From the foregoing resume of the evidence we are satisfied that the verdict of the jury finds no substantial support in the evidence, and as said in the Estate of Caspar, supra, "A directed verdict is proper unless there be substantial evidence tending to prove in favor of plaintiff all the controverted facts necessary to establish his case. In other words, a directed verdict is proper whenever, upon the whole evidence, the judge would be compelled to set a contrary verdict aside as unsupported by the evidence." In Field v. Shorb, 99 Cal. 661 [34 P. 504], it is said: "We are adverse to holding that a finding by a jury or trial court on an issue of fact is not warranted by the evidence, whatever we might think as to its preponderance, where there is presented a fair, reasonable ground for a difference of opinion, and where a conclusion either way could not be considered as the necessary result of the exercise of an unsound judgment. But where the great current of the evidence is against the verdict, and we cannot escape the conviction that it is wrong, we should not be deterred from setting it aside by the contention that one or two general statements or assertions of one or two witnesses bring the case within the rule which governs in cases where there is a material `conflict of evidence.'"
 In the case at bar, as we view the evidence, the verdict of the jury could find support only in the contradictory evidence of the defendant, where on her direct examination she stated that the agent of plaintiff said that the rent would be reduced to $350 per month until further notice, but on cross-examination she testified that this statement was, he would see what could be done. The fact the owner accepted $350 per month for twenty-four months might have raised an inference to support the claimed modification but for the uncontradicted evidence that these were payments on account. This is all the evidence we find in the record to support the alleged modification. Such evidence is too inherently weak to sustain a finding that the lease was modified either by an executed oral agreement or otherwise; especially is this true, when viewed in the light of the overwhelming evidence that the only reduction in rent was a rebate of $75 per month for the three summer months of 1924. We are satisfied that the court's action in entering judgment in favor of the plaintiff, notwithstanding the verdict for defendant, was correct.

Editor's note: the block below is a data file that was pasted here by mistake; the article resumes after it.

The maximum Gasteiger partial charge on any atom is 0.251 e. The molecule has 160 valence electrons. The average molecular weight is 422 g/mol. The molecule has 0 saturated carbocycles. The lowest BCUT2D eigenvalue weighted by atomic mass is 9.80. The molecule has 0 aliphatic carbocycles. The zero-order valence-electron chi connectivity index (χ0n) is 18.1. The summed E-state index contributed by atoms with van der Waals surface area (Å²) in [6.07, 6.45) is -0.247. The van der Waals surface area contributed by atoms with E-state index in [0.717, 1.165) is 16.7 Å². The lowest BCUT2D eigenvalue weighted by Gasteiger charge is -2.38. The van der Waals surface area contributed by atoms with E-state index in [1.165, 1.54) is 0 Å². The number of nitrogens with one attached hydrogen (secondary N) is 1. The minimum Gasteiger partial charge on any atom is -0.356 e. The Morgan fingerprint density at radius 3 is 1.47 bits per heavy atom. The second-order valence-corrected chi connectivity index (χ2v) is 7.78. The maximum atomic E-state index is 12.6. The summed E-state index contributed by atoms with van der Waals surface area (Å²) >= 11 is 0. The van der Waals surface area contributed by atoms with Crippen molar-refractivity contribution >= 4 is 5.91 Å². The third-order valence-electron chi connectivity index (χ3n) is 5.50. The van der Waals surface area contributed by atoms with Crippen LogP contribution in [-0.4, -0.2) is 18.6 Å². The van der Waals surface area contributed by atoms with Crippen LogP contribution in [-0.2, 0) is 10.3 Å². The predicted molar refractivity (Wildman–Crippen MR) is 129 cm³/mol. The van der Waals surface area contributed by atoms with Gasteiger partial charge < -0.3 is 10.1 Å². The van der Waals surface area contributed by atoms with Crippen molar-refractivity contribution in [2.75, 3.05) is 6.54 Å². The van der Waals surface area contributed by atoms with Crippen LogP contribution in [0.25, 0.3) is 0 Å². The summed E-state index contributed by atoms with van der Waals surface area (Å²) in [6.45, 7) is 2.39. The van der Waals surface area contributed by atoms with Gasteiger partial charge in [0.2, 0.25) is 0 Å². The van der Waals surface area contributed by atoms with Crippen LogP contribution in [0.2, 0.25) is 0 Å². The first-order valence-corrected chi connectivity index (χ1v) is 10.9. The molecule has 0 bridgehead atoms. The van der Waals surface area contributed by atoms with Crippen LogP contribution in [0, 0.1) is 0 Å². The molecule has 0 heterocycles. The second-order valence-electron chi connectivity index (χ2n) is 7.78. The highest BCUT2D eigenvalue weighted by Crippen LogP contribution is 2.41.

It is the claim of respondent that even giving to the evidence offered in behalf of the appellant the dignity of a "substantial conflict," the alleged modification of the lease being oral was void, as falling within the inhibition of the statute of frauds and that the agent of the plaintiff was without authority to modify or change the terms of the lease. These claims are met by the appellant with the assertion that the modification was a reduction of the rent for a period of time until further notice, and plaintiff, having accepted the rent for each month for a period of twenty-four months without notice or demand for the full amount provided in the lease, it became an executed oral agreement for the twenty-four months, and her tender of the amount provided for in the lease for the month of October, 1926, saved the lease from forfeiture.
Subdivision 5 of section 1624 of the Civil Code provides an agreement for the leasing for a longer period than one year of real property is invalid unless it is in writing, subscribed by the party to be charged or his agent, and unless the authority of the agent is in writing and subscribed by the party to be charged it is also invalid.
Section 1698 of the Civil Code provides: "A contract in writing may be altered by a contract in writing, or by an executed oral agreement and not otherwise."